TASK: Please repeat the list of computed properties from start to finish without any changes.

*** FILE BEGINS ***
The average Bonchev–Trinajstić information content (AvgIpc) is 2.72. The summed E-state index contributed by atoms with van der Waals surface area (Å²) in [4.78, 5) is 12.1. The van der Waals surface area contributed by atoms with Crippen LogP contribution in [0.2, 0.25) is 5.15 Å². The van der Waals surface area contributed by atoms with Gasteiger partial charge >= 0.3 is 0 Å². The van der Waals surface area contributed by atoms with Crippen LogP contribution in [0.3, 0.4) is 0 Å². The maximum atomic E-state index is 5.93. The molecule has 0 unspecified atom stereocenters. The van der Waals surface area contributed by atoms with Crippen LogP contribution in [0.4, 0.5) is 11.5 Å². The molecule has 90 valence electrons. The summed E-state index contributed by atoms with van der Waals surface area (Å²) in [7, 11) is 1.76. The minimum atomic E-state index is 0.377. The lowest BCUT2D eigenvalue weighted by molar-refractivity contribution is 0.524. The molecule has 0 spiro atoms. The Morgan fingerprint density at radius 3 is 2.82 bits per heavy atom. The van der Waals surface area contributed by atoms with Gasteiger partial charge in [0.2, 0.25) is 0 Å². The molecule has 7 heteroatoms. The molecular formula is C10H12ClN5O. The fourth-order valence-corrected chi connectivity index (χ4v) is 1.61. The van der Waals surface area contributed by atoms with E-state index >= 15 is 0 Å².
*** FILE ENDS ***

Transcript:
The average Bonchev–Trinajstić information content (AvgIpc) is 2.72. The summed E-state index contributed by atoms with van der Waals surface area (Å²) in [4.78, 5) is 12.1. The van der Waals surface area contributed by atoms with Crippen LogP contribution in [0.2, 0.25) is 5.15 Å². The van der Waals surface area contributed by atoms with Gasteiger partial charge >= 0.3 is 0 Å². The van der Waals surface area contributed by atoms with Crippen LogP contribution in [0.3, 0.4) is 0 Å². The maximum atomic E-state index is 5.93. The molecule has 0 unspecified atom stereocenters. The van der Waals surface area contributed by atoms with Crippen LogP contribution in [0.4, 0.5) is 11.5 Å². The molecule has 90 valence electrons. The summed E-state index contributed by atoms with van der Waals surface area (Å²) in [7, 11) is 1.76. The minimum atomic E-state index is 0.377. The lowest BCUT2D eigenvalue weighted by molar-refractivity contribution is 0.524. The molecule has 0 spiro atoms. The Morgan fingerprint density at radius 3 is 2.82 bits per heavy atom. The van der Waals surface area contributed by atoms with Gasteiger partial charge in [0.2, 0.25) is 0 Å². The molecule has 7 heteroatoms. The molecular formula is C10H12ClN5O. The fourth-order valence-corrected chi connectivity index (χ4v) is 1.61. The van der Waals surface area contributed by atoms with E-state index >= 15 is 0 Å².